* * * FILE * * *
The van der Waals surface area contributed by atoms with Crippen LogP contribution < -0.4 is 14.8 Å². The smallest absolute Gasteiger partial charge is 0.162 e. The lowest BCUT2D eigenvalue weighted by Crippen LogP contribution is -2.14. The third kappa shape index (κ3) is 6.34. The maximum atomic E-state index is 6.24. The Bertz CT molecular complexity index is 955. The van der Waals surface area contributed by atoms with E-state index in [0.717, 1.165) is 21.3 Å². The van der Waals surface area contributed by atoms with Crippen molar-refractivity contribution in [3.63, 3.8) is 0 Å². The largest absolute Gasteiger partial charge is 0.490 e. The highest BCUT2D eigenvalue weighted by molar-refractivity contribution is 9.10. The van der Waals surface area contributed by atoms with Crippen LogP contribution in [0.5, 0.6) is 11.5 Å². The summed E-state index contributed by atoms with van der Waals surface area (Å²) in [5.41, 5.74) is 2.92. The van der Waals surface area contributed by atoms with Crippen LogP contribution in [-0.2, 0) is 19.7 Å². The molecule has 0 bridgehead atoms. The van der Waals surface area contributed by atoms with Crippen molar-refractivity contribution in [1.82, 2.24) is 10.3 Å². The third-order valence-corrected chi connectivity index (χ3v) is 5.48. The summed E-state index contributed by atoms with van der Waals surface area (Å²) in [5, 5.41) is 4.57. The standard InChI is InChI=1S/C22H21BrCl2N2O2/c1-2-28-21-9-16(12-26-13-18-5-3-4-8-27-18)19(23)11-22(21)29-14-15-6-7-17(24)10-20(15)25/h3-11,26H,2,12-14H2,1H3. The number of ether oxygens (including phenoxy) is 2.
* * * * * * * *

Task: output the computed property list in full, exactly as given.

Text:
The van der Waals surface area contributed by atoms with Crippen LogP contribution < -0.4 is 14.8 Å². The smallest absolute Gasteiger partial charge is 0.162 e. The lowest BCUT2D eigenvalue weighted by Crippen LogP contribution is -2.14. The third kappa shape index (κ3) is 6.34. The maximum atomic E-state index is 6.24. The Bertz CT molecular complexity index is 955. The van der Waals surface area contributed by atoms with E-state index in [0.717, 1.165) is 21.3 Å². The van der Waals surface area contributed by atoms with Crippen molar-refractivity contribution in [3.63, 3.8) is 0 Å². The largest absolute Gasteiger partial charge is 0.490 e. The highest BCUT2D eigenvalue weighted by molar-refractivity contribution is 9.10. The van der Waals surface area contributed by atoms with Crippen LogP contribution in [0.5, 0.6) is 11.5 Å². The summed E-state index contributed by atoms with van der Waals surface area (Å²) in [5.41, 5.74) is 2.92. The van der Waals surface area contributed by atoms with Crippen LogP contribution in [-0.2, 0) is 19.7 Å². The molecule has 0 bridgehead atoms. The van der Waals surface area contributed by atoms with Crippen molar-refractivity contribution in [1.82, 2.24) is 10.3 Å². The third-order valence-corrected chi connectivity index (χ3v) is 5.48. The summed E-state index contributed by atoms with van der Waals surface area (Å²) in [5, 5.41) is 4.57. The standard InChI is InChI=1S/C22H21BrCl2N2O2/c1-2-28-21-9-16(12-26-13-18-5-3-4-8-27-18)19(23)11-22(21)29-14-15-6-7-17(24)10-20(15)25/h3-11,26H,2,12-14H2,1H3. The number of ether oxygens (including phenoxy) is 2.